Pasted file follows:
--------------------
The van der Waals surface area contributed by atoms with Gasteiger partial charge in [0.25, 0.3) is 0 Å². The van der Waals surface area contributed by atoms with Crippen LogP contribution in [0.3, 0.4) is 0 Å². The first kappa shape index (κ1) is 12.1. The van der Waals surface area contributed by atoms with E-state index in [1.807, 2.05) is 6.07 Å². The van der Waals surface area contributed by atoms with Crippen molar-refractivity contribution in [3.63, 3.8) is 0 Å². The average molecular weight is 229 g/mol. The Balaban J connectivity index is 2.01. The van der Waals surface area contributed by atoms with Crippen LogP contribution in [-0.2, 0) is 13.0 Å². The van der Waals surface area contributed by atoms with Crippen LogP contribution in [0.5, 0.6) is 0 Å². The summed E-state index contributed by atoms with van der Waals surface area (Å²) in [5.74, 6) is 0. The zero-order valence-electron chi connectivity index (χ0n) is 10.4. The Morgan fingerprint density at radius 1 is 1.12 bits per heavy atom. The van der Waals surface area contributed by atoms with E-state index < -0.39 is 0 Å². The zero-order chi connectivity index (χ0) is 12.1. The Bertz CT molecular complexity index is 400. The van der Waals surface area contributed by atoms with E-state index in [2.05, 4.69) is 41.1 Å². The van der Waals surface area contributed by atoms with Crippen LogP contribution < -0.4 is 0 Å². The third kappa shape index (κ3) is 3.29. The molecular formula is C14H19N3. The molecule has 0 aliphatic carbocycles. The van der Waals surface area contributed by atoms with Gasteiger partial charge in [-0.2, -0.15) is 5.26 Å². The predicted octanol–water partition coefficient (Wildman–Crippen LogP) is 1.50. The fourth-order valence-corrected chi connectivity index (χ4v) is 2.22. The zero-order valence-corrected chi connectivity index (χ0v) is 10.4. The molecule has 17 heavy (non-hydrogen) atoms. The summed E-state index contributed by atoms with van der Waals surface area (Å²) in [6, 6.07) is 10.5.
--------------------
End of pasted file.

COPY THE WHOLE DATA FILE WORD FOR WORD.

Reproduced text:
The van der Waals surface area contributed by atoms with Gasteiger partial charge in [0.25, 0.3) is 0 Å². The van der Waals surface area contributed by atoms with Crippen LogP contribution in [0.3, 0.4) is 0 Å². The first kappa shape index (κ1) is 12.1. The van der Waals surface area contributed by atoms with E-state index in [1.807, 2.05) is 6.07 Å². The van der Waals surface area contributed by atoms with Crippen molar-refractivity contribution in [3.63, 3.8) is 0 Å². The average molecular weight is 229 g/mol. The Balaban J connectivity index is 2.01. The van der Waals surface area contributed by atoms with Crippen LogP contribution in [-0.2, 0) is 13.0 Å². The van der Waals surface area contributed by atoms with Crippen LogP contribution in [0.5, 0.6) is 0 Å². The summed E-state index contributed by atoms with van der Waals surface area (Å²) in [5.74, 6) is 0. The zero-order valence-electron chi connectivity index (χ0n) is 10.4. The Morgan fingerprint density at radius 1 is 1.12 bits per heavy atom. The van der Waals surface area contributed by atoms with E-state index < -0.39 is 0 Å². The zero-order chi connectivity index (χ0) is 12.1. The Bertz CT molecular complexity index is 400. The van der Waals surface area contributed by atoms with E-state index in [2.05, 4.69) is 41.1 Å². The van der Waals surface area contributed by atoms with Crippen LogP contribution < -0.4 is 0 Å². The third kappa shape index (κ3) is 3.29. The molecular formula is C14H19N3. The molecule has 0 aliphatic carbocycles. The van der Waals surface area contributed by atoms with Gasteiger partial charge in [-0.2, -0.15) is 5.26 Å². The predicted octanol–water partition coefficient (Wildman–Crippen LogP) is 1.50. The fourth-order valence-corrected chi connectivity index (χ4v) is 2.22. The zero-order valence-corrected chi connectivity index (χ0v) is 10.4. The molecule has 17 heavy (non-hydrogen) atoms. The summed E-state index contributed by atoms with van der Waals surface area (Å²) in [6, 6.07) is 10.5.